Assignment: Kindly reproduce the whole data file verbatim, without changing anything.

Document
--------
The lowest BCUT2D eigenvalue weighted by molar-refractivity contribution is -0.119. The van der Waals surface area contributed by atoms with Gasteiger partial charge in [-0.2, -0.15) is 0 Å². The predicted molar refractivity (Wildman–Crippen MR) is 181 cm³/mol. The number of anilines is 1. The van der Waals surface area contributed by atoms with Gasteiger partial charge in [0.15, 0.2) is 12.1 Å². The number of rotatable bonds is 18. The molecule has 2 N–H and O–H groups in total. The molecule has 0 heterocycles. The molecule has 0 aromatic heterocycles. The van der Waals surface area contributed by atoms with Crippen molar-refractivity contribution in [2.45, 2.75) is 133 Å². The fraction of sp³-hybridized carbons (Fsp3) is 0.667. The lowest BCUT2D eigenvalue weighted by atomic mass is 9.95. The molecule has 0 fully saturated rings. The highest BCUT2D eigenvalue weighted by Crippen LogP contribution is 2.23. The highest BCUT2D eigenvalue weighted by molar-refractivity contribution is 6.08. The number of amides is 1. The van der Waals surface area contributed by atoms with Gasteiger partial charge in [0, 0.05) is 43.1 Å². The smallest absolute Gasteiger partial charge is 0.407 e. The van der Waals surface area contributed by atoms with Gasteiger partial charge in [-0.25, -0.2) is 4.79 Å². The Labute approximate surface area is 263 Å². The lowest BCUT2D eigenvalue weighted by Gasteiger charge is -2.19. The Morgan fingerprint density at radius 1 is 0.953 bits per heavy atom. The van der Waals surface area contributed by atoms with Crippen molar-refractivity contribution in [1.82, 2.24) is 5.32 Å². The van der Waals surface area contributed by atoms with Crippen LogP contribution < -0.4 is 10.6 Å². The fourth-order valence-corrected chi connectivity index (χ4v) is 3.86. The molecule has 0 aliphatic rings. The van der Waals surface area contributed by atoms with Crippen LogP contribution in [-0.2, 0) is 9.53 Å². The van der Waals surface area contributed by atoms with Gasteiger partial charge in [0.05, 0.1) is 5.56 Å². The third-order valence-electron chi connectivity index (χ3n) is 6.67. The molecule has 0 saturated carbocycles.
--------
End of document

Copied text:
The lowest BCUT2D eigenvalue weighted by molar-refractivity contribution is -0.119. The van der Waals surface area contributed by atoms with Gasteiger partial charge in [-0.2, -0.15) is 0 Å². The predicted molar refractivity (Wildman–Crippen MR) is 181 cm³/mol. The number of anilines is 1. The van der Waals surface area contributed by atoms with Gasteiger partial charge in [0.15, 0.2) is 12.1 Å². The number of rotatable bonds is 18. The molecule has 2 N–H and O–H groups in total. The molecule has 0 heterocycles. The molecule has 0 aromatic heterocycles. The van der Waals surface area contributed by atoms with Crippen molar-refractivity contribution in [2.45, 2.75) is 133 Å². The fraction of sp³-hybridized carbons (Fsp3) is 0.667. The lowest BCUT2D eigenvalue weighted by atomic mass is 9.95. The molecule has 0 fully saturated rings. The highest BCUT2D eigenvalue weighted by Crippen LogP contribution is 2.23. The highest BCUT2D eigenvalue weighted by molar-refractivity contribution is 6.08. The number of amides is 1. The van der Waals surface area contributed by atoms with Gasteiger partial charge in [0, 0.05) is 43.1 Å². The smallest absolute Gasteiger partial charge is 0.407 e. The van der Waals surface area contributed by atoms with Gasteiger partial charge in [-0.25, -0.2) is 4.79 Å². The Labute approximate surface area is 263 Å². The lowest BCUT2D eigenvalue weighted by Gasteiger charge is -2.19. The Morgan fingerprint density at radius 1 is 0.953 bits per heavy atom. The van der Waals surface area contributed by atoms with Crippen molar-refractivity contribution in [1.82, 2.24) is 5.32 Å². The van der Waals surface area contributed by atoms with Crippen LogP contribution < -0.4 is 10.6 Å². The fourth-order valence-corrected chi connectivity index (χ4v) is 3.86. The molecule has 0 aliphatic rings. The van der Waals surface area contributed by atoms with Crippen LogP contribution in [-0.2, 0) is 9.53 Å². The van der Waals surface area contributed by atoms with Gasteiger partial charge in [0.05, 0.1) is 5.56 Å². The third-order valence-electron chi connectivity index (χ3n) is 6.67. The molecule has 0 saturated carbocycles.